The Link Between Alzheimer’s and Gum Disease

By Dr. Jonathan Richter, DDS FAGD

Researchers from the University of Central Lancashire in the UK have determined that bacteria Porphyromonas gingivitis was present in all brain samples taken from patients with Alzheimer’s. Researchers have discovered a link between the bacteria that causes Gum Diseaseand the advanced mental deterioration found in Alzheimer’s disease. The risk of developing Alzheimer’s has been found to be greater in patients with Gum Disease (up to six times higher). Researchers from the University of Central Lancashire in the UK have determined that bacterium Porphyromonas gingivilis was present in all brain samples taken from patients with Alzheimer’s. This particular bacteria is one of three associated with Gum Disease. P. gingivilis is particularly harmful because it is capable of motion which allows it to move about freely.

There are two main ways in which this bacteria can infiltrate brain tissue:

  • The first is by invading the nerves that connect the roots of teeth to the brain (the neuronal pathway).
  • The second is by using the circulatory system (transcient bacteremia).

Patients with bleeding gums can have bacteria from the oral cavity enter the bloodstream each time they brush their teeth or eat food. This has been found to be the most common method of motion in this bacteria. P. gingivilis uses red blood cells to ride the circulatory system, ending its journey in the brain. Chemicals released by the brain’s immune system in response to the bacteria entering the brain then damages neurons in areas of the brain that control memory. This validates the hypothesis that there is a direct link between decreased cognitive ability and Gum Disease.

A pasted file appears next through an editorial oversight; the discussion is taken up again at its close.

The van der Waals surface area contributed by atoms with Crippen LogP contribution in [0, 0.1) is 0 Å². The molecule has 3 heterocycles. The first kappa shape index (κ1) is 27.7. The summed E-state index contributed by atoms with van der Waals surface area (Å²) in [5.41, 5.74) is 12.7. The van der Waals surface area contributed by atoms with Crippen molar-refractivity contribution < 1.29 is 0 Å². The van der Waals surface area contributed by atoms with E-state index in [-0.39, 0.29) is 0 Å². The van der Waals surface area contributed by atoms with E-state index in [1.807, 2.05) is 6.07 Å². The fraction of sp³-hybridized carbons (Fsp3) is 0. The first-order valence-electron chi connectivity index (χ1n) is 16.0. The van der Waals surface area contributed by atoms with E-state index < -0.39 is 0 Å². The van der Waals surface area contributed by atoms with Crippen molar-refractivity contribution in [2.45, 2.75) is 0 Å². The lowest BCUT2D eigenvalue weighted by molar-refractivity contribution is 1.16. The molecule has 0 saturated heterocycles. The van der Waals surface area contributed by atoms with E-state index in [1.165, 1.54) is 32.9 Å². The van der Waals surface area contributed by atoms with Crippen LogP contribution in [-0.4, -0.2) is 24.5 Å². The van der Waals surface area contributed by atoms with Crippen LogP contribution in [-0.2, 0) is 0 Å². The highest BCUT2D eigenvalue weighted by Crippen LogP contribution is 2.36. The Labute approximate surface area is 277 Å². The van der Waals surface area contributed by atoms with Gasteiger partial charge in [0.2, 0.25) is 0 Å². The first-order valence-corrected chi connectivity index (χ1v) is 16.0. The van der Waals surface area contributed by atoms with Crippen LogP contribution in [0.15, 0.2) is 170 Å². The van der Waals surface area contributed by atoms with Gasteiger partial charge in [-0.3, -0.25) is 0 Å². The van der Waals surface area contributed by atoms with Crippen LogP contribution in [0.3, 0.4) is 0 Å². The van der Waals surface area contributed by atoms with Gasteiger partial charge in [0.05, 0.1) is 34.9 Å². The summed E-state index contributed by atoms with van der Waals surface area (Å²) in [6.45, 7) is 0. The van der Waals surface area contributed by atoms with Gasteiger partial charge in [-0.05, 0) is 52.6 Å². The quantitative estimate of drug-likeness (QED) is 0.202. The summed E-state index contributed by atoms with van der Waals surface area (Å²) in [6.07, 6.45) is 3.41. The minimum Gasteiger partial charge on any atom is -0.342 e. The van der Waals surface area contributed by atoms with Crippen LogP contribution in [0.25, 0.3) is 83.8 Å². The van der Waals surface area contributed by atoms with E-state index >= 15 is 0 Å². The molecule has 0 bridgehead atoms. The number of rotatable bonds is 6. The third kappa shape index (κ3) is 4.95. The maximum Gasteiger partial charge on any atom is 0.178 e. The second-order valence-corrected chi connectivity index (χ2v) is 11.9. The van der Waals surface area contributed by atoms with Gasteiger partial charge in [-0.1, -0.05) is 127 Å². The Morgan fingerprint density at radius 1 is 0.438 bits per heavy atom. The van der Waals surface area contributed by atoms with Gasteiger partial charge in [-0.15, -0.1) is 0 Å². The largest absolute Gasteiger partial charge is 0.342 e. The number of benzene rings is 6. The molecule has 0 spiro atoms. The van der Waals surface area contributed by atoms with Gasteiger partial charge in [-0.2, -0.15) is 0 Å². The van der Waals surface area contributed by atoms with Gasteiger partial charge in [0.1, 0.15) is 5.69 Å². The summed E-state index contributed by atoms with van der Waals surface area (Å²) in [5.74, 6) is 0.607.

Oral Bacterial Testing can help to determine the presence of P. gingivalis and other harmful bacteria

Bacterial testing is a tool used in our office to allow a more definitive diagnosis of the bacteria present in your oral cavity. There are over 700 different types of oral bacteria. Many are harmless, but some can cause Gum Disease. Bleeding gums are a sign of ulceration. These ulcers can grant the direct entry of harmful bacteria into the bloodstream. Early detection of harmful bacteria and proper treatment can prevent potential systemic illnesses associated with untreated Gum Disease. Knowing the presence of dangerous and destructive bacteria that lead to Gum Disease will allow us to be able to customize a treatment plan to treat the infection.

How to further prevent Gum Disease?

  • Brush your teeth at least twice a day to decrease the chance of plaque build-up
  • Floss daily
  • Visit your dentist for regular check ups (at least twice a year)
  • Avoid smoking
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